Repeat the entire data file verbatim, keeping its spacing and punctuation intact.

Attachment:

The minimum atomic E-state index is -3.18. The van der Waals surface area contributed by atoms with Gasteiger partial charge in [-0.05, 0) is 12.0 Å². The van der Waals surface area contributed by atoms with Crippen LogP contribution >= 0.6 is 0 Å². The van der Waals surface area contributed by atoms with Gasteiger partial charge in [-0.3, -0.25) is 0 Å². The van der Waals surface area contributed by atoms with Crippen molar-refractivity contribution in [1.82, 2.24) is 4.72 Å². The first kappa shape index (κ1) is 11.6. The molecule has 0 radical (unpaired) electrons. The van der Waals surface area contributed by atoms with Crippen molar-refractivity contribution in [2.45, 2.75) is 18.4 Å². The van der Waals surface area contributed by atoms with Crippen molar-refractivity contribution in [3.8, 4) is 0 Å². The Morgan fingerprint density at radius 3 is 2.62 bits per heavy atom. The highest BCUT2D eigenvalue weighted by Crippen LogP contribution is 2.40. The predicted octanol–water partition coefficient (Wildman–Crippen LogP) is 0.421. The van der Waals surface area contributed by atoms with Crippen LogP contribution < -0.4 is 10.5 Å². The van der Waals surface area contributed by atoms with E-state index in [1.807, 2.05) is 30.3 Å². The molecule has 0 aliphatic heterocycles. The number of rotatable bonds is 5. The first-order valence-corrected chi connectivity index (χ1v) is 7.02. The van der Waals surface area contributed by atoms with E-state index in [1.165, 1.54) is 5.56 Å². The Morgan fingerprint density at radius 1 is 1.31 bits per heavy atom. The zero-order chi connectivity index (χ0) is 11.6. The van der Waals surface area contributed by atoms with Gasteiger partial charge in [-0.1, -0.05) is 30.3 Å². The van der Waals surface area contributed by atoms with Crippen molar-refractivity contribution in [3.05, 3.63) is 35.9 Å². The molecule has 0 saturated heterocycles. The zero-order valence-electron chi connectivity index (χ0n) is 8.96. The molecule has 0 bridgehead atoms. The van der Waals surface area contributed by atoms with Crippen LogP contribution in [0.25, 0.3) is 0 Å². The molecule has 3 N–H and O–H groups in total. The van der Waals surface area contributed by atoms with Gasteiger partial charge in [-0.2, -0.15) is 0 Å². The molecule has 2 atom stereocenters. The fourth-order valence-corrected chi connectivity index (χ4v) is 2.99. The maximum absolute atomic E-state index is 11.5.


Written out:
The minimum atomic E-state index is -3.18. The van der Waals surface area contributed by atoms with Gasteiger partial charge in [-0.05, 0) is 12.0 Å². The van der Waals surface area contributed by atoms with Crippen LogP contribution >= 0.6 is 0 Å². The van der Waals surface area contributed by atoms with Gasteiger partial charge in [-0.3, -0.25) is 0 Å². The van der Waals surface area contributed by atoms with Crippen molar-refractivity contribution in [1.82, 2.24) is 4.72 Å². The first kappa shape index (κ1) is 11.6. The molecule has 0 radical (unpaired) electrons. The van der Waals surface area contributed by atoms with Crippen molar-refractivity contribution in [2.45, 2.75) is 18.4 Å². The van der Waals surface area contributed by atoms with Crippen molar-refractivity contribution in [3.8, 4) is 0 Å². The Morgan fingerprint density at radius 3 is 2.62 bits per heavy atom. The highest BCUT2D eigenvalue weighted by Crippen LogP contribution is 2.40. The predicted octanol–water partition coefficient (Wildman–Crippen LogP) is 0.421. The van der Waals surface area contributed by atoms with Crippen LogP contribution < -0.4 is 10.5 Å². The van der Waals surface area contributed by atoms with E-state index in [1.807, 2.05) is 30.3 Å². The molecule has 0 aliphatic heterocycles. The number of rotatable bonds is 5. The first-order valence-corrected chi connectivity index (χ1v) is 7.02. The van der Waals surface area contributed by atoms with E-state index in [1.165, 1.54) is 5.56 Å². The Morgan fingerprint density at radius 1 is 1.31 bits per heavy atom. The zero-order chi connectivity index (χ0) is 11.6. The van der Waals surface area contributed by atoms with Gasteiger partial charge in [-0.1, -0.05) is 30.3 Å². The van der Waals surface area contributed by atoms with Crippen molar-refractivity contribution in [3.05, 3.63) is 35.9 Å². The molecule has 0 saturated heterocycles. The zero-order valence-electron chi connectivity index (χ0n) is 8.96. The molecule has 0 bridgehead atoms. The van der Waals surface area contributed by atoms with Crippen LogP contribution in [0.25, 0.3) is 0 Å². The molecule has 3 N–H and O–H groups in total. The van der Waals surface area contributed by atoms with Gasteiger partial charge in [-0.2, -0.15) is 0 Å². The molecule has 2 atom stereocenters. The fourth-order valence-corrected chi connectivity index (χ4v) is 2.99. The maximum absolute atomic E-state index is 11.5.